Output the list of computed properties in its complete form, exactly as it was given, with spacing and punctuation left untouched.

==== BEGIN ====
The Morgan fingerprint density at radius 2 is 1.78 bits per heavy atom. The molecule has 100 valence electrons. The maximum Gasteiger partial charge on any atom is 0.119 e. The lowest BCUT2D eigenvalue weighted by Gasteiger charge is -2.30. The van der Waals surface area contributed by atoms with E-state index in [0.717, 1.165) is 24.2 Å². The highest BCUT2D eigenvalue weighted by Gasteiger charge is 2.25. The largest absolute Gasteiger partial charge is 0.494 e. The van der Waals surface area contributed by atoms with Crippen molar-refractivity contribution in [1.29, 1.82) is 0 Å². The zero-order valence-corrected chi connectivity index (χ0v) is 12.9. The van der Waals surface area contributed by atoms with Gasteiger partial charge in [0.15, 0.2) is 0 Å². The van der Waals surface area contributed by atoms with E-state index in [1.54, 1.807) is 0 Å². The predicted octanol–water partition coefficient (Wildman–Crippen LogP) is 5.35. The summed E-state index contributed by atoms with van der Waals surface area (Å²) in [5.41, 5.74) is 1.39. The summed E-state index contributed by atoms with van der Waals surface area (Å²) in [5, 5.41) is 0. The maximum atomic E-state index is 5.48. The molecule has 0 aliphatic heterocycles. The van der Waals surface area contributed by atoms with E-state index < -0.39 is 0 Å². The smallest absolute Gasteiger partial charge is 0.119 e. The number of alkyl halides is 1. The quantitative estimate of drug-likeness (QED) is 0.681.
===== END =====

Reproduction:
The Morgan fingerprint density at radius 2 is 1.78 bits per heavy atom. The molecule has 100 valence electrons. The maximum Gasteiger partial charge on any atom is 0.119 e. The lowest BCUT2D eigenvalue weighted by Gasteiger charge is -2.30. The van der Waals surface area contributed by atoms with E-state index in [0.717, 1.165) is 24.2 Å². The highest BCUT2D eigenvalue weighted by Gasteiger charge is 2.25. The largest absolute Gasteiger partial charge is 0.494 e. The van der Waals surface area contributed by atoms with Crippen molar-refractivity contribution in [1.29, 1.82) is 0 Å². The zero-order valence-corrected chi connectivity index (χ0v) is 12.9. The van der Waals surface area contributed by atoms with Gasteiger partial charge in [0.15, 0.2) is 0 Å². The van der Waals surface area contributed by atoms with E-state index in [1.54, 1.807) is 0 Å². The predicted octanol–water partition coefficient (Wildman–Crippen LogP) is 5.35. The summed E-state index contributed by atoms with van der Waals surface area (Å²) in [5.41, 5.74) is 1.39. The summed E-state index contributed by atoms with van der Waals surface area (Å²) in [5, 5.41) is 0. The maximum atomic E-state index is 5.48. The molecule has 0 aliphatic heterocycles. The van der Waals surface area contributed by atoms with E-state index < -0.39 is 0 Å². The smallest absolute Gasteiger partial charge is 0.119 e. The number of alkyl halides is 1. The quantitative estimate of drug-likeness (QED) is 0.681.